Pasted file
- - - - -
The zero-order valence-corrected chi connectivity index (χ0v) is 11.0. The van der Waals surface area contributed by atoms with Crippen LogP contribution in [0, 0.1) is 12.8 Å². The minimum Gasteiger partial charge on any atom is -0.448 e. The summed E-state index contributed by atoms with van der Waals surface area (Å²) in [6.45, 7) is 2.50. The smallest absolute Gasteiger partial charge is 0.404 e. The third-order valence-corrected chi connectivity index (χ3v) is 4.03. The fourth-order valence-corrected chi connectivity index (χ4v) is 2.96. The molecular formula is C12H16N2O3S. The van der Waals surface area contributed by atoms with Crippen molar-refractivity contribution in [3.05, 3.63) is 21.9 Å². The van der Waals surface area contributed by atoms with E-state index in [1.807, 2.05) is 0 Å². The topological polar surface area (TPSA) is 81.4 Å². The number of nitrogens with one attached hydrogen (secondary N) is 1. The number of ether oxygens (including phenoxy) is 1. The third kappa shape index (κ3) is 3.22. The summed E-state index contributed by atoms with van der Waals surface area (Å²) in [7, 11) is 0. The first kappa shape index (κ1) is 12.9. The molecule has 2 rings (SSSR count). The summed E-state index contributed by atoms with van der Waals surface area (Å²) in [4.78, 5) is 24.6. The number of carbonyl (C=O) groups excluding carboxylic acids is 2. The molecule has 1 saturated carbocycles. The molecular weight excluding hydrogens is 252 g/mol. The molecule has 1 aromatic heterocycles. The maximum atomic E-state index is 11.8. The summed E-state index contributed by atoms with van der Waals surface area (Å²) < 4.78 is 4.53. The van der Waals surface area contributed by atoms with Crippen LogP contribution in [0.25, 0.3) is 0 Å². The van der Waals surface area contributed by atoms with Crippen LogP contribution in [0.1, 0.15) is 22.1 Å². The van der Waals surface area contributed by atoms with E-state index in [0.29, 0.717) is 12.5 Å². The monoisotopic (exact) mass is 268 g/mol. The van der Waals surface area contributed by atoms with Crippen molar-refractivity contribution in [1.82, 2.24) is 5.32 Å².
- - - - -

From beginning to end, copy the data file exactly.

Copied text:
The zero-order valence-corrected chi connectivity index (χ0v) is 11.0. The van der Waals surface area contributed by atoms with Crippen LogP contribution in [0, 0.1) is 12.8 Å². The minimum Gasteiger partial charge on any atom is -0.448 e. The summed E-state index contributed by atoms with van der Waals surface area (Å²) in [6.45, 7) is 2.50. The smallest absolute Gasteiger partial charge is 0.404 e. The third-order valence-corrected chi connectivity index (χ3v) is 4.03. The fourth-order valence-corrected chi connectivity index (χ4v) is 2.96. The molecular formula is C12H16N2O3S. The van der Waals surface area contributed by atoms with Crippen molar-refractivity contribution in [3.05, 3.63) is 21.9 Å². The van der Waals surface area contributed by atoms with E-state index in [1.807, 2.05) is 0 Å². The topological polar surface area (TPSA) is 81.4 Å². The number of nitrogens with one attached hydrogen (secondary N) is 1. The number of ether oxygens (including phenoxy) is 1. The third kappa shape index (κ3) is 3.22. The summed E-state index contributed by atoms with van der Waals surface area (Å²) in [7, 11) is 0. The first kappa shape index (κ1) is 12.9. The molecule has 2 rings (SSSR count). The summed E-state index contributed by atoms with van der Waals surface area (Å²) in [4.78, 5) is 24.6. The number of carbonyl (C=O) groups excluding carboxylic acids is 2. The molecule has 1 saturated carbocycles. The molecular weight excluding hydrogens is 252 g/mol. The molecule has 1 aromatic heterocycles. The maximum atomic E-state index is 11.8. The summed E-state index contributed by atoms with van der Waals surface area (Å²) < 4.78 is 4.53. The van der Waals surface area contributed by atoms with Crippen LogP contribution in [0.25, 0.3) is 0 Å². The van der Waals surface area contributed by atoms with Crippen LogP contribution in [0.1, 0.15) is 22.1 Å². The van der Waals surface area contributed by atoms with E-state index in [0.29, 0.717) is 12.5 Å². The monoisotopic (exact) mass is 268 g/mol. The van der Waals surface area contributed by atoms with Crippen molar-refractivity contribution in [1.82, 2.24) is 5.32 Å².